Some of the best summer camp excursions include a scary story shared around the campfire: the monster prowling the woods, the ax-wielding serial killer on the far end of the lake, the hook-handed lunatic sneaking up behind you in the shadows. And while most of us might not be returning to camp quite yet this summer, we can still queue up and enjoy a twisted summer camp horror movie to get the blood pumping.
From boy scouts stalked by a feral child to spring breakers tormented at a remote cabin, these summer camp horror movies and cabin-in-the-woods slashers will give you pause the next time you plan a woodsy getaway. BYO marshmallows…and a first aid kit.
Jonas Govaerts’ directorial debut premiered at the Toronto International Film Festival in 2014. Partially funded through an IndieGoGo campaign, this Belgian horror movie’s low budget doesn’t take away from its impressive fear factor. The story follows a troop of boy scouts who find themselves in terrifying danger at the hands of lunatics and feral children. If you have children, and were thinking of sending them on a camping trip at any point in their young lifetimes, you may reconsider after watching this.
Based on Adam Nevill’s 2011 horror novel of the same name, The Ritual centers on a group of college friends who stumble upon a robbery that results in one of them being killed. Months later, the survivors set out on a hiking trip in Sweden to honor their dead friend, but a shortcut through the forest brings them into more unexpected trouble. Occult symbols on trees, a wooden torso with antlers for hands discovered in an abandoned cabin…these guys can’t catch a break.
The Cabin In the Woods
Produced by Joss Whedon of Buffy the Vampire Slayer fame, this fantastically fun and surprisingly clever movie centers on a group of friends (Chris Hemsworth, Kristen Connolly, Anna Hutchison, Fran Kranz, and Jesse Williams) who set out for weekend getaway in a cabin in the woods. There, they find themselves prey to unimaginable predators. To say any more would rob you of the film’s many surprises, but just know that you’re in for one of the best movie endings ever, as well as an appearance from an “out of this world” big name actress.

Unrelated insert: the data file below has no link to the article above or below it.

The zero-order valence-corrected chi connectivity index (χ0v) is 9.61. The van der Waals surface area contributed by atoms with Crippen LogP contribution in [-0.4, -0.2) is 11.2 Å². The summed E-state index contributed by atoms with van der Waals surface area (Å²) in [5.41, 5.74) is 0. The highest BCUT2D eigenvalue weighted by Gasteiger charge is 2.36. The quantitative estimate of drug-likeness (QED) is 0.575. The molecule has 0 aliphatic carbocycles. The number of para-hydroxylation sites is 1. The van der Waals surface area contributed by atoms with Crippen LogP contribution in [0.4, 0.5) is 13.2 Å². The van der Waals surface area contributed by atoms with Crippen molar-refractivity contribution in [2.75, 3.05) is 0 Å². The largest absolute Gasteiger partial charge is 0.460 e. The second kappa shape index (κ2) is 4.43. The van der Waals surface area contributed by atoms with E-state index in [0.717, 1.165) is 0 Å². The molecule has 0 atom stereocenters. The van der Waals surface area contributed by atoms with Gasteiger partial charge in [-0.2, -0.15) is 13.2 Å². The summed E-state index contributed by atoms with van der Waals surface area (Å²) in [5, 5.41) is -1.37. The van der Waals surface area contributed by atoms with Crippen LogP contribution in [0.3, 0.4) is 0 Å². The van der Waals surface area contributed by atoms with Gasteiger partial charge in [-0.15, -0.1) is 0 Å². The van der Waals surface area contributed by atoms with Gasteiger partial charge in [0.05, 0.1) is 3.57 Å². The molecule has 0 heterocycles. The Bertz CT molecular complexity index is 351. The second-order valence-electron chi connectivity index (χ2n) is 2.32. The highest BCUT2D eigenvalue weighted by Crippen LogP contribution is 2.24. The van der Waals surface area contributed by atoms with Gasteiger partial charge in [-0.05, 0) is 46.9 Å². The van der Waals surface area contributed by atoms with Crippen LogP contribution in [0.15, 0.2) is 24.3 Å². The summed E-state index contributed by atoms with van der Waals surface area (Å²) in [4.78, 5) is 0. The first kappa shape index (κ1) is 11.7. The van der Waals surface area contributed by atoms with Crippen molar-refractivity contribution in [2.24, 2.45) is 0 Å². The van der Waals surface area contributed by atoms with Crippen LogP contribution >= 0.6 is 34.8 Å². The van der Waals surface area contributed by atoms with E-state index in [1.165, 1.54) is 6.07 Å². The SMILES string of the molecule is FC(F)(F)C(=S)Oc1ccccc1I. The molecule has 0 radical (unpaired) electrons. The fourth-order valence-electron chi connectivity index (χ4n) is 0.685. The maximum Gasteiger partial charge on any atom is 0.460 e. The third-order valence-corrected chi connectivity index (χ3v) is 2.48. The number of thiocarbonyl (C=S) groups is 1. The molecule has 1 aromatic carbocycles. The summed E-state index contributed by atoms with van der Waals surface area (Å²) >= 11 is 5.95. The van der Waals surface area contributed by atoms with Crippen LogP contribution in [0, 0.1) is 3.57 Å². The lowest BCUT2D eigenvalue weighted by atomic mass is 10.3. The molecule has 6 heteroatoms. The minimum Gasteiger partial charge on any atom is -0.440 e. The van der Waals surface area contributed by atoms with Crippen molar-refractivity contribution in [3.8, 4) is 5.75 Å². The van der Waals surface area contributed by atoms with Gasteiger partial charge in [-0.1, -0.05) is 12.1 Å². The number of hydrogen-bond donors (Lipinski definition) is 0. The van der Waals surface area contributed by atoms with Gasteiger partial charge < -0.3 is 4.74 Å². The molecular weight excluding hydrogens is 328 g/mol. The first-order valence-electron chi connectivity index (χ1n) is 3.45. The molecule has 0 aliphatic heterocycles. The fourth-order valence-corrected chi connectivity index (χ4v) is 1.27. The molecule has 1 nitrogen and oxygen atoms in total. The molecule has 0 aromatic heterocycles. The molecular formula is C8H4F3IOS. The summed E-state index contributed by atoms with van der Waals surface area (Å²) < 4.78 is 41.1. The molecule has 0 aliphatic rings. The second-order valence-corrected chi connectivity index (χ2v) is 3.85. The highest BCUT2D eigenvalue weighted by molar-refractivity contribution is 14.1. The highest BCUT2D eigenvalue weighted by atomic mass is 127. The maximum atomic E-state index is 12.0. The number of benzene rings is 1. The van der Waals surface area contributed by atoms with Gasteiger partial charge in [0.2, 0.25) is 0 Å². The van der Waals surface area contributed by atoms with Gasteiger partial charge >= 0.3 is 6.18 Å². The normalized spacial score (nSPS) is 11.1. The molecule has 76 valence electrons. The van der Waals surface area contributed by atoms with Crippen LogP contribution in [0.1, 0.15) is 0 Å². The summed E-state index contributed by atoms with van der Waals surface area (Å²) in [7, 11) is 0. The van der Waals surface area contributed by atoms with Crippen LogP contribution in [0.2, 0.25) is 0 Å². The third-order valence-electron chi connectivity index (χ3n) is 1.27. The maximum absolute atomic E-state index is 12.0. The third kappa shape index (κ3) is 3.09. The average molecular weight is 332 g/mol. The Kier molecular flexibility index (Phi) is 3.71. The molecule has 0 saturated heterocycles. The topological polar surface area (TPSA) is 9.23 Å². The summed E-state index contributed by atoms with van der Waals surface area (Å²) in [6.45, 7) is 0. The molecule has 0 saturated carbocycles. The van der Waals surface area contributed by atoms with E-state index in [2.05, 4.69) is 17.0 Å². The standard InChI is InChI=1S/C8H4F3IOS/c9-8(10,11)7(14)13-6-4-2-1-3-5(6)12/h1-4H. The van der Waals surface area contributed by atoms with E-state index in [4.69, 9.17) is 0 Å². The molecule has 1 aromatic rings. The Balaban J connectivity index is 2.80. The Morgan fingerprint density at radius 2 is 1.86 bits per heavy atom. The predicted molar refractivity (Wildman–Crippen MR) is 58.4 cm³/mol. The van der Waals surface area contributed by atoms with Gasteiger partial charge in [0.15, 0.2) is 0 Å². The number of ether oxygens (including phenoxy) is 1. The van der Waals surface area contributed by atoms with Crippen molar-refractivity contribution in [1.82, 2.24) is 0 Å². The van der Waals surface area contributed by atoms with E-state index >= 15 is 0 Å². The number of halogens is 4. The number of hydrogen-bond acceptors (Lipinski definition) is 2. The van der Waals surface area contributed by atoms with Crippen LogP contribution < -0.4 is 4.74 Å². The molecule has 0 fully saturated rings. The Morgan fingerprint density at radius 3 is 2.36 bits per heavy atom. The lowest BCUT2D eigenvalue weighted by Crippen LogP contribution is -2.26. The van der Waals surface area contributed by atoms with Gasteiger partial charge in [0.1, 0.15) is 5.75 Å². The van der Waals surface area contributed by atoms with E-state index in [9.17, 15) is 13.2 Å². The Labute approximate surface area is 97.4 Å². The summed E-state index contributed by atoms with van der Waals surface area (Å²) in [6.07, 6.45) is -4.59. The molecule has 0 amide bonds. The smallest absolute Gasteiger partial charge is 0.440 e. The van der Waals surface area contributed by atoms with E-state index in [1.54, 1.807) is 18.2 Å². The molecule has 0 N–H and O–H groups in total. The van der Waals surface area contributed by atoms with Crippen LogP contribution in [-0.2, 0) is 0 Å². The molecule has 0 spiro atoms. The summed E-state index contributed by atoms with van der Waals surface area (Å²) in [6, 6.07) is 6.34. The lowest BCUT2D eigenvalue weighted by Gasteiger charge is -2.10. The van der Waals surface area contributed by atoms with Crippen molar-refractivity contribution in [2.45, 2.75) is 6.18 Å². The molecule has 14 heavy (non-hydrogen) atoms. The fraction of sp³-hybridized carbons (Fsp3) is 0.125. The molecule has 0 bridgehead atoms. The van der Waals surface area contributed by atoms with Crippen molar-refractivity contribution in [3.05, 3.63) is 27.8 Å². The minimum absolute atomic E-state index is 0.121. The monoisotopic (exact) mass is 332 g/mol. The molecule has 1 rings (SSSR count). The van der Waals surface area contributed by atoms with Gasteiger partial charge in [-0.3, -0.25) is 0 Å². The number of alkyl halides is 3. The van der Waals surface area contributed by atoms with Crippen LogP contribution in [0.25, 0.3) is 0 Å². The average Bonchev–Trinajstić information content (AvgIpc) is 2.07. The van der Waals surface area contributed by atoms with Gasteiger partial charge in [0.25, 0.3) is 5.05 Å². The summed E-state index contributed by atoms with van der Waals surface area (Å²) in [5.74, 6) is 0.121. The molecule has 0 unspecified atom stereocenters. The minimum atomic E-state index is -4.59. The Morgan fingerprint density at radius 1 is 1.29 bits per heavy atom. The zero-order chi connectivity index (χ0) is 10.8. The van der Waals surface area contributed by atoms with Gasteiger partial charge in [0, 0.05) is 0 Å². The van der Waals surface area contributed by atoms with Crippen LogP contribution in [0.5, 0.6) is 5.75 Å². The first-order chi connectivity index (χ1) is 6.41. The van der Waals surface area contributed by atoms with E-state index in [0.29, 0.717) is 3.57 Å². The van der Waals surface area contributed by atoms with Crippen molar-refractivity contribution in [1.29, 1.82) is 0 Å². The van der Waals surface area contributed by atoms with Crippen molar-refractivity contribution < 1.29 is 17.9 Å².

Depending on when you were born, you may remember spotting the nightmare-inducing cover of this campy 80s slasher at your local video store—and if not, you can ask your older sibling what a VHS tape looks like. Loosely based on the Cropsey urban legend of New York, Maniac follows a group of summer camp counselors and kiddos who tempt fate by calling out the name of a legendary killer known as Madman Marz. Needless to say, the madman awakens, and begins picking off the doomed youths one by one.
Released in 1981, The Burning also drew inspiration from New York's Cropsey legend; in fact, the horror flick's antagonist is an unhinged killer named Cropsy. Cropsy was once a summer camp groundskeeper. But when a summer camp prank turns deadly, Cropsy is set on fire and left permanently disfigured. Years later, he emerges from a hospital in search of revenge. His target? The doomed campers at Camp Stonewater. The summer horror flick boasts early performances from Holly Hunter, Jason Alexander, and Fisher Stevens, and includes gory FX work by horror legend Tom Savini. Unfortunately, The Burning also marks the first steps in the career of convicted sex offender and complete dirtbag, Harvey Weinstein.